Listeriosis, the foodborne illness caused by the bacterium Listeria monocytogenes, is rare. Listeria can cause serious illness and death in vulnerable groups of the population.
Who can it affect?
Those at increased risk include people with weakened immune systems (such as those suffering from cancer), pregnant women and their unborn babies, newborn babies, the very young, and the elderly.
Although the number of reported cases is low compared to campylobacter and salmonella, the disease places significant public health and economic burdens on the UK because of its high hospitalisation and mortality rate. Most people infected with Listeria are hospitalised and approximately a third die.
What type of foods can it be found in?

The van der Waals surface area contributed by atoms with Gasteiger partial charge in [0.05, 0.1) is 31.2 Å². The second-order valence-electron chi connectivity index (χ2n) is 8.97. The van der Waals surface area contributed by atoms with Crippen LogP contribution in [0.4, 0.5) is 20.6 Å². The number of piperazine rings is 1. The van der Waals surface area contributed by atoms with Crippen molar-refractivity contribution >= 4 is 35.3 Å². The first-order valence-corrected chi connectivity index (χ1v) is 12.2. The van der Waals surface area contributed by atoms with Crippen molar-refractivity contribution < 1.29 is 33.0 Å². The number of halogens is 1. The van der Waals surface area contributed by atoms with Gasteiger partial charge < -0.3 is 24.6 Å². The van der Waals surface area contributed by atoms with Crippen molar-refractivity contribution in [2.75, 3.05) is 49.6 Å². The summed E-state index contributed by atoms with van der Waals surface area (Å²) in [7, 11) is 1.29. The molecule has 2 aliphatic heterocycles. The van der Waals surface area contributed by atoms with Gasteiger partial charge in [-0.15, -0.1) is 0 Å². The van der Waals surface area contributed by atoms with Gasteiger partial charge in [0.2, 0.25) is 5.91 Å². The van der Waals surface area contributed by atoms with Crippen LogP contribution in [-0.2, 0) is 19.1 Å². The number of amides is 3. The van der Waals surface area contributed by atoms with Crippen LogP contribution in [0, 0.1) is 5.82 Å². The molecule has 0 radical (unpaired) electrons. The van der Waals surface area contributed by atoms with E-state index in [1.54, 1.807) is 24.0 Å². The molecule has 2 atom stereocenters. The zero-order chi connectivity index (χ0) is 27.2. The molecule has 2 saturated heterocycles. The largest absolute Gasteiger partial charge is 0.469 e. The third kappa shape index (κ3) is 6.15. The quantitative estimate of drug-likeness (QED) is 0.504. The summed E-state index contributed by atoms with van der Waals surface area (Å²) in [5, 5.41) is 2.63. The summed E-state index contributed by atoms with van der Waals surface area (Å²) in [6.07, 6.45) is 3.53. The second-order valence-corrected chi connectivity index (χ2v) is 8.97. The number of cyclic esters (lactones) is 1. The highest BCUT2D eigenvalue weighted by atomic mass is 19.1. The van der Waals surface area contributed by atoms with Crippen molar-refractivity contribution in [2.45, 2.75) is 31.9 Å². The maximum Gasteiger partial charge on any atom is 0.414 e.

L. monocytogenes is widespread in the environment and can contaminate a wide range of foods. It is most commonly associated with chilled ready-to-eat foods such as smoke fish, cooked sliced meats, smoked fish, cooked shellfish, soft mould-ripened cheeses, pate and pre-prepared sandwiches, that do not require further cooking or reheating.
What you can do to avoid listeria
• keep raw and ready-to-eat foods separate
• wash fruit and vegetables thoroughly
• keep chilled ready-to-eat foods cold - make sure your fridge is working properly and is set to 5⁰C or below
• always use foods by their use-by date
• follow the storage instructions on the label and use opened foods within two days (unless the manufacturer's instructions state otherwise)
• eat foods taken out of chilled storage within four hours
• cook and reheat foods until they are piping hot
How can I prevent listeriosis?
Listeria can grow at refrigeration temperatures, so chilled ready-to-eat foods must be kept cold and eaten by their ‘use-by’ date.
New Listeriosis guidance
The FSA has developed guidance for healthcare and social care organisations to help them reduce the risk of vulnerable people within their care contracting listeriosis. This guidance has been developed with input from a wide range of stakeholders and is intended to complement good practice in the food industry.